Beleaguered Microsoft axes another 2,100 employees

“Microsoft has confirmed another 2,100 redundancies as part of a plan to cut 18,000 jobs, some 14% of its workforce,” BBC News reports.

“The software giant said 747 jobs will go in the Seattle area, with the rest spread across its global operations,” The Beeb reports. “Microsoft had already cut 13,000 jobs, with the bulk at the Nokia phone division bought by the US company.”

“Microsoft, which has about 127,000 people on its payroll, will take a charge of between $1.1bn (£672m) and $1.6bn for costs related to the cuts,” The Beeb reports. “Microsoft said in a statement that the latest cuts ‘are spread across many different business units, and many different countries.'”

Read more in the full article here.

MacDailyNews Take: Good luck to those affected. May you soon find employment with a successful company led by competent management, for a change.

25 Comments

  1. Sad for Nokia but expected.

    I wonder how long MS will take to get over the Ballmer days. I have no great love of Microsoft, but they’re huge, not leaving the enterprise world soon, if ever, and Macs aren’t going to take over the world. But Ballmer really hurt the company badly and I’m curious how they’re going to make a comeback.

    1. My opinion is that Apple is planning to take away the mid-range market of laptops and desktops from Microsoft with new products in 2015.

      Microsoft has been shooting itself in the foot with their Windows releases, mucking things up instead of improving things for their customers. Microsoft is still sitting on that spiky fence of either poor hardware integration via OEMs, or doing all their own hardware and losing all their hardware partners expertise.

      I just don’t see anything stopping Microsoft’s freefall at this point.

      Macs will take the consumer and productivity worker high end. And iPads will replace the low-end Windows PCs used in vertical business applications.

      1. >Microsoft has been shooting itself in the foot with their Windows releases<

        Microsoft has been shooting the whole world in the foot for years—the customers who use their products, and even those who do not use their products.

      2. Don’t kid yourself, the enterprise market makes Microsoft look as agile as a minnow. Most of my friends in either IT or working for large institutions are either just rolling out Win 7 or getting their XP computers replaced with ones running Win 7. It’ll be at least 5 years before they notice Win 8 came out.

        The only point where this isn’t true is among doctors who want iPads at the hospital where a friend works for IT. Right during a Win 7 rollout, doctors are demanding iPads! Do you know how much this pisses off the IT department? Damn doctors demanding iPads NOW! They can’t wait a few years till we get around to thinking about it? The look of pain on my buddy’s face was priceless!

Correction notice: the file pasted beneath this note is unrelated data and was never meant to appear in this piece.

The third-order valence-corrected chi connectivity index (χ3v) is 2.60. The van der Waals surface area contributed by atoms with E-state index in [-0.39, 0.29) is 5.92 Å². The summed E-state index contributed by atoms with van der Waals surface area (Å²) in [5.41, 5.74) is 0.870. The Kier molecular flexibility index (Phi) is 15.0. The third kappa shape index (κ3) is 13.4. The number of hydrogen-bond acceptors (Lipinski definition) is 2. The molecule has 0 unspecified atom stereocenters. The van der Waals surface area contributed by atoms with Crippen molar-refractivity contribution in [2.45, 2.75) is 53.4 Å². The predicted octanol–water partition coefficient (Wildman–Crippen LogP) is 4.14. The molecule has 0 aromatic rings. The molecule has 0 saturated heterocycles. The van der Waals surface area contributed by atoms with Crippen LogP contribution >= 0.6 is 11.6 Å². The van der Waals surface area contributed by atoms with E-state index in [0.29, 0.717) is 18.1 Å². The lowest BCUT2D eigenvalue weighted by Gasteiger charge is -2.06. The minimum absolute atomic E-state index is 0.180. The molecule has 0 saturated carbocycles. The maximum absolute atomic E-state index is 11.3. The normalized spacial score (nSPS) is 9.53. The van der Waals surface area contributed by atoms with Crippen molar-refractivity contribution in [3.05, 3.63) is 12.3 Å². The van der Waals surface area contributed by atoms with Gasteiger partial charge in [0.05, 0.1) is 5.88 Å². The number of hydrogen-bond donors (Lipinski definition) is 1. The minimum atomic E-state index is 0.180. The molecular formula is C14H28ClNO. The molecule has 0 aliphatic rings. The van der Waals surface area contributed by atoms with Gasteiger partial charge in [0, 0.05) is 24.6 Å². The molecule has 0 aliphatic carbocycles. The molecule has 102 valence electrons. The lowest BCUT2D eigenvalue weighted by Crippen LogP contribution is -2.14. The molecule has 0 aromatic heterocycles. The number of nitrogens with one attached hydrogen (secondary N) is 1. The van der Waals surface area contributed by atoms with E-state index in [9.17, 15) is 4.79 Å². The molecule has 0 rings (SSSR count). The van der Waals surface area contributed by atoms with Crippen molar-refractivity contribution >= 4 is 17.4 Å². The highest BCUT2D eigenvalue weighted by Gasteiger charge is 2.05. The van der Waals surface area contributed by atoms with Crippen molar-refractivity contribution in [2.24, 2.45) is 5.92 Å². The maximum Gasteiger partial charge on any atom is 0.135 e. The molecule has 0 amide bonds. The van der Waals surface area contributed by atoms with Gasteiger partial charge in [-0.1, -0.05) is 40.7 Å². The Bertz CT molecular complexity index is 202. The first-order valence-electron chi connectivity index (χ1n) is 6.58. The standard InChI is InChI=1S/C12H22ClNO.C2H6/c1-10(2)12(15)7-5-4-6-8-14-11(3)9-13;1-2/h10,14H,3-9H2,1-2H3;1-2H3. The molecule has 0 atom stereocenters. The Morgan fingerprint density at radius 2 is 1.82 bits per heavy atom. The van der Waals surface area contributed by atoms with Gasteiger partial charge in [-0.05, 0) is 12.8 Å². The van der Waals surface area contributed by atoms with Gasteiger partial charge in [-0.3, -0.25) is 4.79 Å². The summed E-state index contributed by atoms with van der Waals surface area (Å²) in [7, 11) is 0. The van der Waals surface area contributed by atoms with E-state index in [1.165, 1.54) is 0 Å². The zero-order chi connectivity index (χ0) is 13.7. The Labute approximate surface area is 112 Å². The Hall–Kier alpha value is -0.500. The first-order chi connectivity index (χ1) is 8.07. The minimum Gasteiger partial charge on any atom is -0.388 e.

So the doctors are bringing in their own iPads, driving IT nuts, but the rest of the workforce is going 32 bit Win 7, primarily due to custom software systems that are highly sensitive to what they’re run on, and the developers are either unresponsive, long out of business, or charging a fortune for an upgrade that’s still in the works.

        1. The reason enterprise doesn’t upgrade Windows often is because mass Windows upgrades have always been a nightmare. The result is businesses don’t even think of Windows 8 as the same OS as Windows 7.

          Contrast that to the easy annual OS X and iOS upgrades. Enterprise won’t hold back updating iPads to the latest OS (after giving it a couple months in the wild). Nor will they blink at upgrading Macs (as relatively few as they are).

          So Microsoft doesn’t look nimble to anyone. They look like a dinosaur.

          1. It’s the custom applications that took millions of dollars and decades to perfect that keeps these companies on Windows. Windows upgrades are trivial compared to keeping these custom applications working. A company I worked for spent hundreds of millions of dollars and many years to implement SAP at dozens of sites around the world. A Windows update is insignificant in comparison.

  2. sort of unfair that aapl stock is still undervalued as compared to Msft. Aapl has a lower P.E. and has been for some time.

    I can only surmise that PC wielding Excel using Fund Managers refuse to see the potential in Apple. (Irrational hatred. ).

    About ten years ago at the height of iPod growth, my banks fund manger in his tech fund had ZERO apple stock, it was filled with Dell, HP, Motorola, Msft, Nortel etc. I pulled out of it.

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